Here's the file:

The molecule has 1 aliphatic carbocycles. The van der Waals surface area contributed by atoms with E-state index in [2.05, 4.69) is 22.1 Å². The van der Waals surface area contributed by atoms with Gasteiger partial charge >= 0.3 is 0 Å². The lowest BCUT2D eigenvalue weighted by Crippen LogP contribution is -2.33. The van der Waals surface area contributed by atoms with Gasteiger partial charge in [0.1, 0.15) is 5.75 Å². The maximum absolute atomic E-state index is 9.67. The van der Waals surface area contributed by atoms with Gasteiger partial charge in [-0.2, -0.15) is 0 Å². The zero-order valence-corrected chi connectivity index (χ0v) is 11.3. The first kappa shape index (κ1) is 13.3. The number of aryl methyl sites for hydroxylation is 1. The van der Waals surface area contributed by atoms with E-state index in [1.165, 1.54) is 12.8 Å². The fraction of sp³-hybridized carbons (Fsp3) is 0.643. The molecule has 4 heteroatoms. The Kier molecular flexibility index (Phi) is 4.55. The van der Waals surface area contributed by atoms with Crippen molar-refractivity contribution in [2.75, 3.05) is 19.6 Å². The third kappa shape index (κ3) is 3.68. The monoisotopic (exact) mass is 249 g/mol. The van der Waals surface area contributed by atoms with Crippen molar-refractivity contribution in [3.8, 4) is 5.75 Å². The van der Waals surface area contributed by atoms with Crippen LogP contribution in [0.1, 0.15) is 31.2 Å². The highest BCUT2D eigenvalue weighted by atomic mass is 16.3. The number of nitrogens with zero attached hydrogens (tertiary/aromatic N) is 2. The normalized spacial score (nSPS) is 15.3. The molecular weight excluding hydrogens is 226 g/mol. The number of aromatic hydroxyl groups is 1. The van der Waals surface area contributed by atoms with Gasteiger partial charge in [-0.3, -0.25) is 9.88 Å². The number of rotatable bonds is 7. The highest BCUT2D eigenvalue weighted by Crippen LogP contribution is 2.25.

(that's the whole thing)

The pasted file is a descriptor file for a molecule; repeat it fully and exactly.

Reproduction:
The molecule has 1 aliphatic carbocycles. The van der Waals surface area contributed by atoms with E-state index in [2.05, 4.69) is 22.1 Å². The van der Waals surface area contributed by atoms with Gasteiger partial charge >= 0.3 is 0 Å². The lowest BCUT2D eigenvalue weighted by Crippen LogP contribution is -2.33. The van der Waals surface area contributed by atoms with Gasteiger partial charge in [0.1, 0.15) is 5.75 Å². The maximum absolute atomic E-state index is 9.67. The van der Waals surface area contributed by atoms with Gasteiger partial charge in [-0.2, -0.15) is 0 Å². The zero-order valence-corrected chi connectivity index (χ0v) is 11.3. The first kappa shape index (κ1) is 13.3. The number of aryl methyl sites for hydroxylation is 1. The van der Waals surface area contributed by atoms with E-state index in [1.165, 1.54) is 12.8 Å². The fraction of sp³-hybridized carbons (Fsp3) is 0.643. The molecule has 4 heteroatoms. The Kier molecular flexibility index (Phi) is 4.55. The van der Waals surface area contributed by atoms with Crippen molar-refractivity contribution in [2.75, 3.05) is 19.6 Å². The third kappa shape index (κ3) is 3.68. The monoisotopic (exact) mass is 249 g/mol. The van der Waals surface area contributed by atoms with Crippen molar-refractivity contribution in [3.8, 4) is 5.75 Å². The van der Waals surface area contributed by atoms with Crippen LogP contribution in [0.1, 0.15) is 31.2 Å². The highest BCUT2D eigenvalue weighted by atomic mass is 16.3. The number of nitrogens with zero attached hydrogens (tertiary/aromatic N) is 2. The normalized spacial score (nSPS) is 15.3. The molecular weight excluding hydrogens is 226 g/mol. The number of aromatic hydroxyl groups is 1. The van der Waals surface area contributed by atoms with Gasteiger partial charge in [-0.3, -0.25) is 9.88 Å². The number of rotatable bonds is 7. The highest BCUT2D eigenvalue weighted by Crippen LogP contribution is 2.25.